POLICE officers in Dorking could be working out of council offices from this summer, it has emerged.
An announcement on the plans is expected to be made next month, but an agreement has been reached and Mole Valley District Council (MVDC) is already preparing for the police to move in.
A consultation about the idea of selling off police stations and housing officers in alternative venues such as shopping centres, community halls or council bases was held across Surrey last year.
Surrey Police regards its current estate as out-of-date, overly expensive to run and not conducive to modern policing.
It suggested people were supportive of moves to bring more officers onto the streets at the expense of some police stations.
One of these police stations has been identified as the Dorking facility in Moores Road, and officers based there have backed a relocation to the MVDC offices at Pippbrook.
Only a few respondents to the consultation, held between July and September, insisted they needed to be at a police station when meeting officers.
Almost 1,000 people responded, and community halls and shopping centres came out as the most popular places to meet police, along with speaking to them while they are on patrol.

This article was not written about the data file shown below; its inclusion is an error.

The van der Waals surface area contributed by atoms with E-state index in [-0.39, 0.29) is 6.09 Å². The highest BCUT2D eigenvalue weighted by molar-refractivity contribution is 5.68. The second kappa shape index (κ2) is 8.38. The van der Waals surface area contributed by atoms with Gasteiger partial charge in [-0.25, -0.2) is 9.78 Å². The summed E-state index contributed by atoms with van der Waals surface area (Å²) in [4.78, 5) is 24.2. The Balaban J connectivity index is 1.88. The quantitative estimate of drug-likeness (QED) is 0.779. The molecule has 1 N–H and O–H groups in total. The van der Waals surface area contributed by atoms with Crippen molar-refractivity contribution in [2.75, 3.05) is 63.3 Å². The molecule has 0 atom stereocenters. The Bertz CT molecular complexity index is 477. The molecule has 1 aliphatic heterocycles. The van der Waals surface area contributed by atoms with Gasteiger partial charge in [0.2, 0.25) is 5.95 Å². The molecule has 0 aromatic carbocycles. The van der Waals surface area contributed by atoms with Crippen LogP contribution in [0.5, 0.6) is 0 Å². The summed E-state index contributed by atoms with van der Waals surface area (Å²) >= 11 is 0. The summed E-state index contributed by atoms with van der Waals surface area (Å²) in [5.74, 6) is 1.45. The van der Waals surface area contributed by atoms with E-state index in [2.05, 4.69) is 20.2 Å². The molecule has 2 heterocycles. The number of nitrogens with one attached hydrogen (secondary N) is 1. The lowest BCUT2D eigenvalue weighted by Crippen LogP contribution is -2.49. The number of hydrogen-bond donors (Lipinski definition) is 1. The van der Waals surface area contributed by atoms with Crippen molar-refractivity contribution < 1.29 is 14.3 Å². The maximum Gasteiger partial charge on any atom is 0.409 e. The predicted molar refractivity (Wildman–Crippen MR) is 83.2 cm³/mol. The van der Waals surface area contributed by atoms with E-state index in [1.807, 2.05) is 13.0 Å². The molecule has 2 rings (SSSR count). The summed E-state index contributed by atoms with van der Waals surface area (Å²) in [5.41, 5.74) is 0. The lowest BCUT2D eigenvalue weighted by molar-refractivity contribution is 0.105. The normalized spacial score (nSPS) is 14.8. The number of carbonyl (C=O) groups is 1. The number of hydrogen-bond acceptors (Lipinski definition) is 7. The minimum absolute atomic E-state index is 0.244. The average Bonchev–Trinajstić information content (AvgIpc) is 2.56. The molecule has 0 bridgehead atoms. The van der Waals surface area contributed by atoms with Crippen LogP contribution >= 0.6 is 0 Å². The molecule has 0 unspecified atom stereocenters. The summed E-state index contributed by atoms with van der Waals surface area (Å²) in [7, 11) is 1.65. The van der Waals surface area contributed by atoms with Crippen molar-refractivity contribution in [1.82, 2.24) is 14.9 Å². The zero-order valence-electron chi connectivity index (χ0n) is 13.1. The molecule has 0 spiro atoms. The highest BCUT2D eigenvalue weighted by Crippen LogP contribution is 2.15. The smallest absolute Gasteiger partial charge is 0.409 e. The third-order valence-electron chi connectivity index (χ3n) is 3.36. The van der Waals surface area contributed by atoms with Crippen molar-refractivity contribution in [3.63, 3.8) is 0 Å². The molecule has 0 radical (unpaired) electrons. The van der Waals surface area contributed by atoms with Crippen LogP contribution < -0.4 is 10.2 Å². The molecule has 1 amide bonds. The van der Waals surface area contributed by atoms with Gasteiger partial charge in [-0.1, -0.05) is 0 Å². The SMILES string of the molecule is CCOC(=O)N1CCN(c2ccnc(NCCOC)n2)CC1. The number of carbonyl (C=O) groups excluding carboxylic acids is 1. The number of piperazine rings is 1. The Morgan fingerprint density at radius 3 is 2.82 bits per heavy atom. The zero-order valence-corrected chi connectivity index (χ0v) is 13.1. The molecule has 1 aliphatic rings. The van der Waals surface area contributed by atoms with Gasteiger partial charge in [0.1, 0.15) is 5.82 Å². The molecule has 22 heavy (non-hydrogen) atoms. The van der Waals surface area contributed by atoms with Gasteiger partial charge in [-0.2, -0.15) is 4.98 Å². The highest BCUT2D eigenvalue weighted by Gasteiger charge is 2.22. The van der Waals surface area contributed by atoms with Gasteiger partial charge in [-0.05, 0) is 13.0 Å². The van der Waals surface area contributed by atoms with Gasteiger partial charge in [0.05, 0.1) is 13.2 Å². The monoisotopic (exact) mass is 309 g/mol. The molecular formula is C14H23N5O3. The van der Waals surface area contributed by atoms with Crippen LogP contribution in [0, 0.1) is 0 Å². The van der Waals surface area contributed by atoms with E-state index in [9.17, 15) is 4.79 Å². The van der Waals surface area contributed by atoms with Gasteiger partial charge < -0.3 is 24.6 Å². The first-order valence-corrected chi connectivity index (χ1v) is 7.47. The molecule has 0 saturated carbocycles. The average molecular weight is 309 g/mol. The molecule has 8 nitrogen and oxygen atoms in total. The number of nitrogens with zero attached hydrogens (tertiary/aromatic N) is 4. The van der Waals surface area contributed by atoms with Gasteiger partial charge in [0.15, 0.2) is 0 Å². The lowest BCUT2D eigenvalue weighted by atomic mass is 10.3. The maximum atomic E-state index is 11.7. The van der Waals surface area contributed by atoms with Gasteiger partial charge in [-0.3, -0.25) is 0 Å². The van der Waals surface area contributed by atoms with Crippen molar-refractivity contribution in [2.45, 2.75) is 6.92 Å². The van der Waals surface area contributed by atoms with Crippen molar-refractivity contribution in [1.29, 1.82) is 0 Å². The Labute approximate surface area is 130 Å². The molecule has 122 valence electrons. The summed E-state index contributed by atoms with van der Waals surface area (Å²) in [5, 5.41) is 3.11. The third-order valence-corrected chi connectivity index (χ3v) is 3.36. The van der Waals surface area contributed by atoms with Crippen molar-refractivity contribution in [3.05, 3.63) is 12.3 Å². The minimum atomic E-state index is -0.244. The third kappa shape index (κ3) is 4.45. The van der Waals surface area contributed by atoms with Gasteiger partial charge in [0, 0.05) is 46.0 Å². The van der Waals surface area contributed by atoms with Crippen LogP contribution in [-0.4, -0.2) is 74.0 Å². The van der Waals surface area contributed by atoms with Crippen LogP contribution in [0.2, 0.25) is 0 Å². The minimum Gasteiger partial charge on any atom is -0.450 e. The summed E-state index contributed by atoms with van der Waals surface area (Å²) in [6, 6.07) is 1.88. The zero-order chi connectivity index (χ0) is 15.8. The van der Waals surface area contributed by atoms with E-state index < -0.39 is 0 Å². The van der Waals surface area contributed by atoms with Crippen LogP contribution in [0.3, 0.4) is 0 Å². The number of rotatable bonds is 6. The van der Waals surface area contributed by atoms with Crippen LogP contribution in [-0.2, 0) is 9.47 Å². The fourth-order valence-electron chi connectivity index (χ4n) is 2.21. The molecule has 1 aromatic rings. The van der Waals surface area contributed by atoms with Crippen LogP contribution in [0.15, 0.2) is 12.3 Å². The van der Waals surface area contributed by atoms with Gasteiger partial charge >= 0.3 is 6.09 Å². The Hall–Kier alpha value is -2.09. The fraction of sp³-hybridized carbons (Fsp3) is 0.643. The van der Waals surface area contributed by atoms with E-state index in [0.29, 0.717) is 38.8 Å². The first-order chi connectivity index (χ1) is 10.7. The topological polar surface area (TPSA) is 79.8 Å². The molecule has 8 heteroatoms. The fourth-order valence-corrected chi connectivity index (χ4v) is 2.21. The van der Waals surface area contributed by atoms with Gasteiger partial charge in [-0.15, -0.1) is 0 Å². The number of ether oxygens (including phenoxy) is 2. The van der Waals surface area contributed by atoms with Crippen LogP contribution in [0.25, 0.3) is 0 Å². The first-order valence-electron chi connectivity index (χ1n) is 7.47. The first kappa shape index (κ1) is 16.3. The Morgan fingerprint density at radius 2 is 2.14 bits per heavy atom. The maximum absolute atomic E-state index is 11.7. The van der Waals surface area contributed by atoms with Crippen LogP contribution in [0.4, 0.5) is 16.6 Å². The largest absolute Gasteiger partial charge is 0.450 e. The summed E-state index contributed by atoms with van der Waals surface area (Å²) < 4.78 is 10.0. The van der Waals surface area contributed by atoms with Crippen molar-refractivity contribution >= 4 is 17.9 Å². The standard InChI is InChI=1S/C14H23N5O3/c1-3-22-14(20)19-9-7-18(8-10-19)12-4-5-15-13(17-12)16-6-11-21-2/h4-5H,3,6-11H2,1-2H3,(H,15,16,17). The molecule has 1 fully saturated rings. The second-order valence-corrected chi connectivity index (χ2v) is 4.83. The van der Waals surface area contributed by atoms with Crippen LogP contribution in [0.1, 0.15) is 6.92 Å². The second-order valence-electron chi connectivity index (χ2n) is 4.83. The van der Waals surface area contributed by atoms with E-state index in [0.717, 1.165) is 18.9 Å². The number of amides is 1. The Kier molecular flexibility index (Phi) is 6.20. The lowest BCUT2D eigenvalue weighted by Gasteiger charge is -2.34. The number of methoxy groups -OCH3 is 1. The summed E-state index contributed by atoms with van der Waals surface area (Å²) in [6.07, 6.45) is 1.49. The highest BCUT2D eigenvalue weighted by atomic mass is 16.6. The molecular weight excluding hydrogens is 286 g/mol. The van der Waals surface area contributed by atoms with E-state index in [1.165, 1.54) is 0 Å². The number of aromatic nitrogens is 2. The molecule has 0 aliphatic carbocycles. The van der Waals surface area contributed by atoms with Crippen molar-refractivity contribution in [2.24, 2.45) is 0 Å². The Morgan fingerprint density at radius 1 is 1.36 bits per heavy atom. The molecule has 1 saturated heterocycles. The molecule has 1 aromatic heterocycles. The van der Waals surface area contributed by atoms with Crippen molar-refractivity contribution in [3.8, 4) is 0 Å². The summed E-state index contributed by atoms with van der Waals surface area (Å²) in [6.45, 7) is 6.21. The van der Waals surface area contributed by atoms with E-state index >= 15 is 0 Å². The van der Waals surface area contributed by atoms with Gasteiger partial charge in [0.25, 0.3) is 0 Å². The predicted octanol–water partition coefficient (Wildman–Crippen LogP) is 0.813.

Coffee shops and leisure centres had also been suggested, but they proved unpopular in the consultation.
The exercise appears not to have altered the police’s original hopes to move to Pippbrook.
MVDC has budgeted for the police move in its plans for the new financial year from April, published this week, and the police have said they expect to make an announcement on the plans next month.
Cllr Ben Tatham, portfolio holder for finance and assets at the district council, said: “MVDC and Surrey Police have reached an agreement in principle for a future co-location of the two authorities at Pippbrook.
“Negotiations are currently ongoing, but it is hoped the move can be completed in summer 2011.
“Given both authorities’ commitment to the residents and businesses of the district, MVDC welcomes the opportunity to share space at Pippbrook and encourage an even greater and closer level of collaborate work in the future.
“The move into one building will also make better use of the public estate, providing greater value for money for taxpayers.”
Gavin Stephens, head of neighbourhood policing at Surrey Police, spoke of some of the advantages the relocation would bring.
“Sharing buildings with other local authorities will enable more joint activity in tackling local issues, particularly antisocial behaviour,” he said.
“Similar co-locations have proven highly successful in Runnymede and Woking and we have always been clear that co-location is at the core of our estates plan.
“We hope that the move will go ahead later this year.”
People in Leatherhead are set to be left without any front-counter services at all. The town’s police station in Kingston Road receives an average of just nine visitors a day.
For counter services, people may be forced to travel to Reigate, Epsom or Dorking.
The police believe not having to retain old buildings across the force could save it £2.4 million each year and allow the recruitment of 200 extra officers.
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